Tuesday, September 6, 2011

Decatur's Bold And Daring Act - The Philadelphia in Tripoli 1804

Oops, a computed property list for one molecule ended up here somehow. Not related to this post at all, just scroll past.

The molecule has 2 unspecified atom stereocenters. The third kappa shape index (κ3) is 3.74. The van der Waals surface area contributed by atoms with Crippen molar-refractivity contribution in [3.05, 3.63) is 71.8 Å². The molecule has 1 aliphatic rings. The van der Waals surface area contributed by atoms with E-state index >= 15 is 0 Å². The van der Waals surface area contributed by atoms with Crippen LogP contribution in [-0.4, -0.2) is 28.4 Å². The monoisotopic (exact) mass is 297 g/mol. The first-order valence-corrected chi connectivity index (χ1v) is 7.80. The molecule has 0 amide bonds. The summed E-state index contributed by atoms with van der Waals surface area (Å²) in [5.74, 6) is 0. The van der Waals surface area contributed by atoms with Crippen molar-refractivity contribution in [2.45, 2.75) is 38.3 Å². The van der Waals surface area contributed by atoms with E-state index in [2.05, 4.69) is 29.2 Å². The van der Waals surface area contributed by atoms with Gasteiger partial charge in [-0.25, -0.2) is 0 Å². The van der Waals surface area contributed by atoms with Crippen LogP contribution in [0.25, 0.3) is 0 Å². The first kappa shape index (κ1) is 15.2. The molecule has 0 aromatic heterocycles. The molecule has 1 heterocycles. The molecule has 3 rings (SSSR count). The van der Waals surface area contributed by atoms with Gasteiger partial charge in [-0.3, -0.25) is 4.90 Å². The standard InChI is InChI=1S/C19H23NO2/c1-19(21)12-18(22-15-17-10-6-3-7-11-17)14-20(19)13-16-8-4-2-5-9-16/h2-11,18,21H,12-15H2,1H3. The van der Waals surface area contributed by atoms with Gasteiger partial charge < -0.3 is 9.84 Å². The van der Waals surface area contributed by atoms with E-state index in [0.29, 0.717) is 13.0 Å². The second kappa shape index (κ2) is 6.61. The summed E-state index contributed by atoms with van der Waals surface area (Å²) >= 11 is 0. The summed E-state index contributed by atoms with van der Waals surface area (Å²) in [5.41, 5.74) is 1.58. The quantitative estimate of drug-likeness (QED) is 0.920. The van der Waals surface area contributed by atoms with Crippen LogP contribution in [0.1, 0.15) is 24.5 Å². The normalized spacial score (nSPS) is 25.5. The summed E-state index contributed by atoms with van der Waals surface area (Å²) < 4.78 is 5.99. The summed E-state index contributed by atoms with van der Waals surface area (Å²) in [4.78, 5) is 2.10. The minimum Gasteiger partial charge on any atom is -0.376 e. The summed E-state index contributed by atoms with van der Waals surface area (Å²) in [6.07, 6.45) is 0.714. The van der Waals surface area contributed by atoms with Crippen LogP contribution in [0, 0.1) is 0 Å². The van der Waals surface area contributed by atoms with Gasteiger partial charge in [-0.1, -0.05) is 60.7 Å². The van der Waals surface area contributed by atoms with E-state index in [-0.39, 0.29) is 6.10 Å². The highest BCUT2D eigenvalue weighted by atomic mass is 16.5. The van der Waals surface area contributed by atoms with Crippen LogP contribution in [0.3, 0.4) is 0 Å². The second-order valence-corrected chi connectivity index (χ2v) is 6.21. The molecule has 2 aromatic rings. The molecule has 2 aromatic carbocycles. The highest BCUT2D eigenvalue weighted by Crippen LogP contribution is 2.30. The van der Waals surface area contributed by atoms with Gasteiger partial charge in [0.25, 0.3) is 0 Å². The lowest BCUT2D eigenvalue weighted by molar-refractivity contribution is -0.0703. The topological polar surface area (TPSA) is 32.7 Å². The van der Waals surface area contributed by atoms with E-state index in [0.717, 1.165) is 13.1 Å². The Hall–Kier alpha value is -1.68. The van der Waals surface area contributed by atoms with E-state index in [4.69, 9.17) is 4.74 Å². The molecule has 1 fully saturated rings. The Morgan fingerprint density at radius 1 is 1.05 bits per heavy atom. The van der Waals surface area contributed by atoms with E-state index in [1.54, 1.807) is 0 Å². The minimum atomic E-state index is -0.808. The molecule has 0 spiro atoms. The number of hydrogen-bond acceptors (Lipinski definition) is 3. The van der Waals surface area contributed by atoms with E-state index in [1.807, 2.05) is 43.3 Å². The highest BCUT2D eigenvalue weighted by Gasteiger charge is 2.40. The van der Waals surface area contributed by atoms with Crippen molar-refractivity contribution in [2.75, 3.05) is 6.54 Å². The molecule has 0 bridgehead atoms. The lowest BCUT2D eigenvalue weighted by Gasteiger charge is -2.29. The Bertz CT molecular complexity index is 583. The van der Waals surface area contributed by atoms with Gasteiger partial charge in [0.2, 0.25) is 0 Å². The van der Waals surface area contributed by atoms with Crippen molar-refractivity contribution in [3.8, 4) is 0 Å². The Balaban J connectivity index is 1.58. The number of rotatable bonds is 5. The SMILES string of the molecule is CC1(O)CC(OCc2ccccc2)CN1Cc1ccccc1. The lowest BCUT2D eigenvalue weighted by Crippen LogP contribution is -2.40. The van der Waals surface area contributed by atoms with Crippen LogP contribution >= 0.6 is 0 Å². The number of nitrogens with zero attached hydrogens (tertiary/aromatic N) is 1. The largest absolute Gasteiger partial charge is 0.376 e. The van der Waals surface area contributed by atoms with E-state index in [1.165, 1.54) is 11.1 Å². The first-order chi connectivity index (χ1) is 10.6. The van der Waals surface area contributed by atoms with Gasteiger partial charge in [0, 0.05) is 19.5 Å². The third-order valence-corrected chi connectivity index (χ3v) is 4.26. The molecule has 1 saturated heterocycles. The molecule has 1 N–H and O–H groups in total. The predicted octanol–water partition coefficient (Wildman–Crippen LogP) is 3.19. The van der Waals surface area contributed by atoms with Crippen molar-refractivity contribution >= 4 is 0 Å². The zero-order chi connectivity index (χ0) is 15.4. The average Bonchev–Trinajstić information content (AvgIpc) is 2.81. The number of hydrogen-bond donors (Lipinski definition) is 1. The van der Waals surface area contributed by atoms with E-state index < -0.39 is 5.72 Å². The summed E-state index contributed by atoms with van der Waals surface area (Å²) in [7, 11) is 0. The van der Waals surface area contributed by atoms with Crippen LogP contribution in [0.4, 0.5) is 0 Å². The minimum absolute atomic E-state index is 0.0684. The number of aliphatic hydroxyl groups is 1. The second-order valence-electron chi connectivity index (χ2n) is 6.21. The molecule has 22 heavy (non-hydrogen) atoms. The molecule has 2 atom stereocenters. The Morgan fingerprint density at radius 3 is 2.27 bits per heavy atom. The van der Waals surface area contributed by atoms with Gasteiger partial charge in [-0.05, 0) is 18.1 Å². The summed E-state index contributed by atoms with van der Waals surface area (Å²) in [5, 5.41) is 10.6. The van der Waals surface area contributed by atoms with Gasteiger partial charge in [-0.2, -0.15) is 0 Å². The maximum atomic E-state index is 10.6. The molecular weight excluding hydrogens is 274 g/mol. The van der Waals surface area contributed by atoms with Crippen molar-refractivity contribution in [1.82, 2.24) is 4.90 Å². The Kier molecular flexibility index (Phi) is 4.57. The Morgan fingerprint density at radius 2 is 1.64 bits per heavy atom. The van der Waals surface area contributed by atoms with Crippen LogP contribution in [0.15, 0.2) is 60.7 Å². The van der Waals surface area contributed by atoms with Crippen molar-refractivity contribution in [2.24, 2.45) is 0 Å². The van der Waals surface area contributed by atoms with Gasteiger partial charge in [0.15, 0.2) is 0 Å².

For the US Navy frigate Philadelphia, October 31, 1803, began as another routine day off Tripoli harbor, on the North African coast in what today is Libya. The United States, at war with Tripoli since 1801, had sent squadrons annually to protect its Mediterranean shipping and blockade the city-state. Philadelphia, commanded by Captain William Bainbridge, was part of the 1803-04 squadron led by Commodore Edwin Preble. The ship was one of five "subscription" frigates built for the Quasi-War with France, which was fought between 1789 and 1800. These vessels had been paid for by citizens of the cities in which they were constructed. Philadelphia, built in its namesake city, was the largest of the five, 157ft long and 39ft wide, and displacing 1,240 tons. Rated at 44 guns, in 1804 it carried a battery of 28 18-pdr long guns and 16 32-pdr carronades. In point of fact, Philadelphia was smaller than the US Navy's first 44-gun frigates, including the other 44-gun frigate in that year's squadron, Constitution. This vessel was 175ft long, displaced 1,576 tons, and carried a main battery of 24-pdr long guns. Regardless, Philadelphia was larger than most European frigates, and on a par in both size and broadside with European frigates rated at 44 guns. It was a formidable warship.